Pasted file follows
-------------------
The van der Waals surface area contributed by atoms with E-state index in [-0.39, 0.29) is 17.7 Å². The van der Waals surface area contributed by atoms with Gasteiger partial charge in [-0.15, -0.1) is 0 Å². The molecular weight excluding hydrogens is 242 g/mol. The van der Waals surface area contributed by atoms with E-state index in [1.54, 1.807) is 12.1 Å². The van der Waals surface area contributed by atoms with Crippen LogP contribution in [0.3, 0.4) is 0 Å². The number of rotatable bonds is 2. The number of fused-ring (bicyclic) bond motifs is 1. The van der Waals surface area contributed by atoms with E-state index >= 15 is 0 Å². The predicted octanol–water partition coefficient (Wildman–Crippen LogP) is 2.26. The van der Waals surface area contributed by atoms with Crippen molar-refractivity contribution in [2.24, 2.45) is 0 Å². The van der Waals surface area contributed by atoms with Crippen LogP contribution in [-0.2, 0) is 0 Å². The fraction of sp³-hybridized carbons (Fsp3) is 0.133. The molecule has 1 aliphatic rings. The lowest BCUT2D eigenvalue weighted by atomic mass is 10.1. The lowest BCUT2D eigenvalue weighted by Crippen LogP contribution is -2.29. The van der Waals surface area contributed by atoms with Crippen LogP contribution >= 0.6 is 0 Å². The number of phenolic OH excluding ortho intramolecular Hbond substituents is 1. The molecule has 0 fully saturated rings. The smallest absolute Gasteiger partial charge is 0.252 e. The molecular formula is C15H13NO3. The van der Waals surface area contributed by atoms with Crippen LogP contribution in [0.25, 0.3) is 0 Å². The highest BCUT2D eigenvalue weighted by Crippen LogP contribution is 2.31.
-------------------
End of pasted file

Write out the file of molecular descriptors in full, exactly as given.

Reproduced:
The van der Waals surface area contributed by atoms with E-state index in [-0.39, 0.29) is 17.7 Å². The van der Waals surface area contributed by atoms with Gasteiger partial charge in [-0.15, -0.1) is 0 Å². The molecular weight excluding hydrogens is 242 g/mol. The van der Waals surface area contributed by atoms with E-state index in [1.54, 1.807) is 12.1 Å². The van der Waals surface area contributed by atoms with Crippen LogP contribution in [0.3, 0.4) is 0 Å². The number of rotatable bonds is 2. The number of fused-ring (bicyclic) bond motifs is 1. The van der Waals surface area contributed by atoms with E-state index >= 15 is 0 Å². The predicted octanol–water partition coefficient (Wildman–Crippen LogP) is 2.26. The van der Waals surface area contributed by atoms with Crippen molar-refractivity contribution in [2.24, 2.45) is 0 Å². The van der Waals surface area contributed by atoms with Crippen LogP contribution in [-0.2, 0) is 0 Å². The fraction of sp³-hybridized carbons (Fsp3) is 0.133. The molecule has 1 aliphatic rings. The lowest BCUT2D eigenvalue weighted by atomic mass is 10.1. The lowest BCUT2D eigenvalue weighted by Crippen LogP contribution is -2.29. The van der Waals surface area contributed by atoms with Crippen LogP contribution >= 0.6 is 0 Å². The number of phenolic OH excluding ortho intramolecular Hbond substituents is 1. The molecule has 0 fully saturated rings. The smallest absolute Gasteiger partial charge is 0.252 e. The molecular formula is C15H13NO3. The van der Waals surface area contributed by atoms with Crippen LogP contribution in [0.25, 0.3) is 0 Å². The highest BCUT2D eigenvalue weighted by Crippen LogP contribution is 2.31.